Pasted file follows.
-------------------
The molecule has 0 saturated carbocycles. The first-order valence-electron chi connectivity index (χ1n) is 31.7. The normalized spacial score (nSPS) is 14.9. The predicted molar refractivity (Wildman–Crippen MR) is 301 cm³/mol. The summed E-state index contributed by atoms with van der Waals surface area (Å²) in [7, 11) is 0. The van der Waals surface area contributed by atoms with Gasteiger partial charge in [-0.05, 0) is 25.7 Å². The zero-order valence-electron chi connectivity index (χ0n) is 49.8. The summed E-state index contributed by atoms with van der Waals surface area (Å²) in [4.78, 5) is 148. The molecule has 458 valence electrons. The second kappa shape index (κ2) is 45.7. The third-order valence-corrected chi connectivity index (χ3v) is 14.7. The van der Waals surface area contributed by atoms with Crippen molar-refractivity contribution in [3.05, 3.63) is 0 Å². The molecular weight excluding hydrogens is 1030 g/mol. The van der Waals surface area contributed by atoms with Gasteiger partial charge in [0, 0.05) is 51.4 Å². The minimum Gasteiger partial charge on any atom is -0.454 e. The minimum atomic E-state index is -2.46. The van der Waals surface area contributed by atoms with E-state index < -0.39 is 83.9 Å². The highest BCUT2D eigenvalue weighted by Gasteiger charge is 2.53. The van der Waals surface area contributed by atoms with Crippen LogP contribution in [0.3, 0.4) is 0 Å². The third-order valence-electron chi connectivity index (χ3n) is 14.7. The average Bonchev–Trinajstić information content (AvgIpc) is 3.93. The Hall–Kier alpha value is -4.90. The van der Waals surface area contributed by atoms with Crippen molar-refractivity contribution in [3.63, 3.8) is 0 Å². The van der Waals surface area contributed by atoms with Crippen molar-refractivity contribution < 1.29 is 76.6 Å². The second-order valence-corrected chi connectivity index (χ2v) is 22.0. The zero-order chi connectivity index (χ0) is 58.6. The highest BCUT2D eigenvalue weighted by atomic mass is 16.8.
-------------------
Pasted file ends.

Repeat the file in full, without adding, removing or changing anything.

The molecule has 0 saturated carbocycles. The first-order valence-electron chi connectivity index (χ1n) is 31.7. The normalized spacial score (nSPS) is 14.9. The predicted molar refractivity (Wildman–Crippen MR) is 301 cm³/mol. The summed E-state index contributed by atoms with van der Waals surface area (Å²) in [7, 11) is 0. The van der Waals surface area contributed by atoms with Gasteiger partial charge in [-0.05, 0) is 25.7 Å². The zero-order valence-electron chi connectivity index (χ0n) is 49.8. The summed E-state index contributed by atoms with van der Waals surface area (Å²) in [4.78, 5) is 148. The molecule has 458 valence electrons. The second kappa shape index (κ2) is 45.7. The third-order valence-corrected chi connectivity index (χ3v) is 14.7. The van der Waals surface area contributed by atoms with Crippen molar-refractivity contribution in [3.05, 3.63) is 0 Å². The molecular weight excluding hydrogens is 1030 g/mol. The van der Waals surface area contributed by atoms with Gasteiger partial charge in [0, 0.05) is 51.4 Å². The minimum Gasteiger partial charge on any atom is -0.454 e. The minimum atomic E-state index is -2.46. The van der Waals surface area contributed by atoms with E-state index < -0.39 is 83.9 Å². The highest BCUT2D eigenvalue weighted by Gasteiger charge is 2.53. The van der Waals surface area contributed by atoms with Crippen LogP contribution in [0.3, 0.4) is 0 Å². The third-order valence-electron chi connectivity index (χ3n) is 14.7. The average Bonchev–Trinajstić information content (AvgIpc) is 3.93. The Hall–Kier alpha value is -4.90. The van der Waals surface area contributed by atoms with Crippen molar-refractivity contribution in [3.63, 3.8) is 0 Å². The van der Waals surface area contributed by atoms with Crippen molar-refractivity contribution < 1.29 is 76.6 Å². The second-order valence-corrected chi connectivity index (χ2v) is 22.0. The zero-order chi connectivity index (χ0) is 58.6. The highest BCUT2D eigenvalue weighted by atomic mass is 16.8.